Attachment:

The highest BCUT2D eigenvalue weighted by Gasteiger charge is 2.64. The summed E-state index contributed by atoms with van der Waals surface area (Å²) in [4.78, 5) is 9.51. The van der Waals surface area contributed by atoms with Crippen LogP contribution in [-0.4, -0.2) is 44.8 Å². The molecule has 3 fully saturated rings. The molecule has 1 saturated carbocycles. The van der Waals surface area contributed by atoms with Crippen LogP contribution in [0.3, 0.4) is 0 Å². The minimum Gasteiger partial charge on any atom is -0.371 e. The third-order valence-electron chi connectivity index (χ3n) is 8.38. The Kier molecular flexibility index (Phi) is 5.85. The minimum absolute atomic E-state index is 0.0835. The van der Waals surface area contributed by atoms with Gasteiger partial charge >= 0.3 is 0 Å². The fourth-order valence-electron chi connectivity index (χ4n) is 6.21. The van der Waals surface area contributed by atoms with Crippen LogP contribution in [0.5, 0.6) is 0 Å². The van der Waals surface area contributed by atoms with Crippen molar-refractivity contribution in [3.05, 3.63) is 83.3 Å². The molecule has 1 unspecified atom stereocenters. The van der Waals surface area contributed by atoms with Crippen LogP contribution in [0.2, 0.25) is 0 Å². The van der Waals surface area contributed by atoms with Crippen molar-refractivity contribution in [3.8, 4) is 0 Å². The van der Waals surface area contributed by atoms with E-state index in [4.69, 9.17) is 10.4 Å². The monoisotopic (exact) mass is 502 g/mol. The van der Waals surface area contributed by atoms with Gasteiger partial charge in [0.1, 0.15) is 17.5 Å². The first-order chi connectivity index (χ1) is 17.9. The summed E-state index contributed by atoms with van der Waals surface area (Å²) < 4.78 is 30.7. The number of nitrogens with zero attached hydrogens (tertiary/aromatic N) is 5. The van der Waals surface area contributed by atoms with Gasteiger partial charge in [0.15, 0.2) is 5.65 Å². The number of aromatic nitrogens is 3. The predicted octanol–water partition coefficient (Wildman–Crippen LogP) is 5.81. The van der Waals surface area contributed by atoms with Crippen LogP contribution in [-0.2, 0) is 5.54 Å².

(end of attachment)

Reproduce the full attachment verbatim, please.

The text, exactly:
The highest BCUT2D eigenvalue weighted by Gasteiger charge is 2.64. The summed E-state index contributed by atoms with van der Waals surface area (Å²) in [4.78, 5) is 9.51. The van der Waals surface area contributed by atoms with Crippen LogP contribution in [-0.4, -0.2) is 44.8 Å². The molecule has 3 fully saturated rings. The molecule has 1 saturated carbocycles. The van der Waals surface area contributed by atoms with Crippen LogP contribution in [0.3, 0.4) is 0 Å². The minimum Gasteiger partial charge on any atom is -0.371 e. The third-order valence-electron chi connectivity index (χ3n) is 8.38. The Kier molecular flexibility index (Phi) is 5.85. The minimum absolute atomic E-state index is 0.0835. The van der Waals surface area contributed by atoms with Gasteiger partial charge >= 0.3 is 0 Å². The fourth-order valence-electron chi connectivity index (χ4n) is 6.21. The van der Waals surface area contributed by atoms with Crippen LogP contribution in [0.5, 0.6) is 0 Å². The van der Waals surface area contributed by atoms with Crippen molar-refractivity contribution in [3.05, 3.63) is 83.3 Å². The molecule has 1 unspecified atom stereocenters. The van der Waals surface area contributed by atoms with Crippen LogP contribution in [0.2, 0.25) is 0 Å². The van der Waals surface area contributed by atoms with Crippen molar-refractivity contribution in [3.8, 4) is 0 Å². The van der Waals surface area contributed by atoms with E-state index in [4.69, 9.17) is 10.4 Å². The monoisotopic (exact) mass is 502 g/mol. The van der Waals surface area contributed by atoms with Gasteiger partial charge in [0.1, 0.15) is 17.5 Å². The first-order chi connectivity index (χ1) is 17.9. The summed E-state index contributed by atoms with van der Waals surface area (Å²) < 4.78 is 30.7. The number of nitrogens with zero attached hydrogens (tertiary/aromatic N) is 5. The van der Waals surface area contributed by atoms with Gasteiger partial charge in [0.15, 0.2) is 5.65 Å². The number of aromatic nitrogens is 3. The predicted octanol–water partition coefficient (Wildman–Crippen LogP) is 5.81. The van der Waals surface area contributed by atoms with Crippen LogP contribution in [-0.2, 0) is 5.54 Å².